Motor Vehicle Collisions

The HCI Motor Vehicle Collisions indicator captures the annual number of injuries and fatalities, regardless of transportation mode, on public roadways and rights of way per 1000 people. Motor vehicle injuries and fatalities are direct measures of adverse health outcomes (i.e., death and injury) as well as indirect measures. Because the risk of fatal injury is higher for walking and bicycling than for driving or taking public transportation, there is often a negative perception connected to walkability and safety, i.e., walking and biking are unsafe modes of transportation. This may curtail active modes of transportation (i.e., those that require individual physical activity) associated with longer life, improved mental health, and cancer prevention. In addition to Health Systems and Public Safety, motor vehicle collision is tied to transportation. Data on motor vehicle crashes is available from most local law enforcement officials through police accident reports (PAR) or via the NHTSA Fatal Injury Record System (FARS), a publicly accessible data set of local data on crashes that involve fatalities.

Neighborhoodsort descending Indicator Value Rank
Blackstone 9.5 1
Charles 33.6 13
College Hill 30.3 12
Downtown 180.1 25
Elmhurst 17 3
Elmwood 34.9 15
Federal Hill 52.8 18
Fox Point 48.5 17
Hartford 22.4 7
Hope 34.4 14
Lower South Providence 67.8 22
Manton 17.3 4
Mount Hope 73.8 23
Mount Pleasant 15.4 2
Olneyville 58.3 20
Reservoir 22.6 9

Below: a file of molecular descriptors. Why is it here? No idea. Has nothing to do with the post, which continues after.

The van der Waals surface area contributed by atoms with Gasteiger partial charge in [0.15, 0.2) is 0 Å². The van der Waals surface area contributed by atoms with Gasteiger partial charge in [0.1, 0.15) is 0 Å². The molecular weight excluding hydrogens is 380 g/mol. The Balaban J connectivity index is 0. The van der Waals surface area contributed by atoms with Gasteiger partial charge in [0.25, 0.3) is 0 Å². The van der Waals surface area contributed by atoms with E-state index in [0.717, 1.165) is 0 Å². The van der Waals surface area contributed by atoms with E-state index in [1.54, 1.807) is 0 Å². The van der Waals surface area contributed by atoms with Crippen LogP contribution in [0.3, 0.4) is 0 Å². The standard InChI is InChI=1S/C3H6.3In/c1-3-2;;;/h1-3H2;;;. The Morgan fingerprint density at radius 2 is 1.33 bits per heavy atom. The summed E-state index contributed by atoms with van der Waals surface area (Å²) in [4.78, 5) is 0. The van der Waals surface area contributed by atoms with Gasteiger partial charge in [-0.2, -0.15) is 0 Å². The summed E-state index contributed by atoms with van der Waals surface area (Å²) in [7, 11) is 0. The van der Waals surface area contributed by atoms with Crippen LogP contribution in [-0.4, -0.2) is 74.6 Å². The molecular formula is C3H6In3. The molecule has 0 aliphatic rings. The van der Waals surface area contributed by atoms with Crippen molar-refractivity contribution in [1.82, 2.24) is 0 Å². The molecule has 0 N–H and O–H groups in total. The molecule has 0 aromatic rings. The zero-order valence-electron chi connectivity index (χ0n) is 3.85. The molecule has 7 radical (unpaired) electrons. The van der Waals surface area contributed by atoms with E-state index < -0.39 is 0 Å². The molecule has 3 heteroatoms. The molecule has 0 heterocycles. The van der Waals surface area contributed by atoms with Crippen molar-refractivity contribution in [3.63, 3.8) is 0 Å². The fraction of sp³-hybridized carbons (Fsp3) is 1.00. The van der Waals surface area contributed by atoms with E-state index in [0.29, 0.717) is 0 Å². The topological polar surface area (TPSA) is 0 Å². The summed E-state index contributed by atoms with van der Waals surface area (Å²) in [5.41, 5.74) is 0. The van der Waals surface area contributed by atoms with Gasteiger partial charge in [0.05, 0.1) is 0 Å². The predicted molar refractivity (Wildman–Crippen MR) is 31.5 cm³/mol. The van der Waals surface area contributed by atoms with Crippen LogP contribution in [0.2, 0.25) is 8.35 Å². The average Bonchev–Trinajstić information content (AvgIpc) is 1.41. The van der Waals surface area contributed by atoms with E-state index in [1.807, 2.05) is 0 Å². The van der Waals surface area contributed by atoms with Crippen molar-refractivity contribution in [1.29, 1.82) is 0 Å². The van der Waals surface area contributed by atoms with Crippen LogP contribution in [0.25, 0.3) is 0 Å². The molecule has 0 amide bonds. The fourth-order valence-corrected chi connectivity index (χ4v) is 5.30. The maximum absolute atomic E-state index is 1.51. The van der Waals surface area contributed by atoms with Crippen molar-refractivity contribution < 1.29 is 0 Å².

Silver Lake 21.7 6
Smith Hill 99.3 24
South Elmwood 35.5 16
Upper South Providence 63.7 21
Valley 54.1 19
Wanskuck 19.5 5
Washington Park 22.5 8
Wayland 27 10
West End 27.5 11

Key Citation:
1. NHTSA Traffic Safety Facts 2010
2. Ewing R, Dumbaugh E. 2009. The Built Environment and Traffic Safety: A Review of Empirical Evidence. Journal of Planning Literature 23: 347-367
3. Richards, D.C., 2010. Relationship between Speed and Risk of Fatal Injury: Pedestrians and Car Occupants. Transportation Research Laboratory. Road Safety Web Publication No. 16. Department for Transport: London, UK.
4. Pucher J. Dijkstra L. Promoting Safe Walking and Cycling to Improve Public Health: Lessons from the Netherlands and Germany," American Journal of Public Health, Vol. 93, No. 9, September 2003.
5. Retting RA, Ferguson SA, McCArtt AT. A Review of Evidence-Based Traffic Engineering Measures Designed to Reduce Pedestrian–Motor Vehicle Crashes. Am J Public Health. 2003 September; 93(9): 1456–1463.
Overlap with other domains: Transportation, Social Cohesion, and Economic Health
Stretch versions: An enhanced measure for traffic injuries could involve weighting traffic injuries based on mode of travel. Weights could be assigned based on local priorities, the health and environmental externalities of each mode (lower externalities = higher weight), or based on user vulnerability (higher weights for pedestrian modes).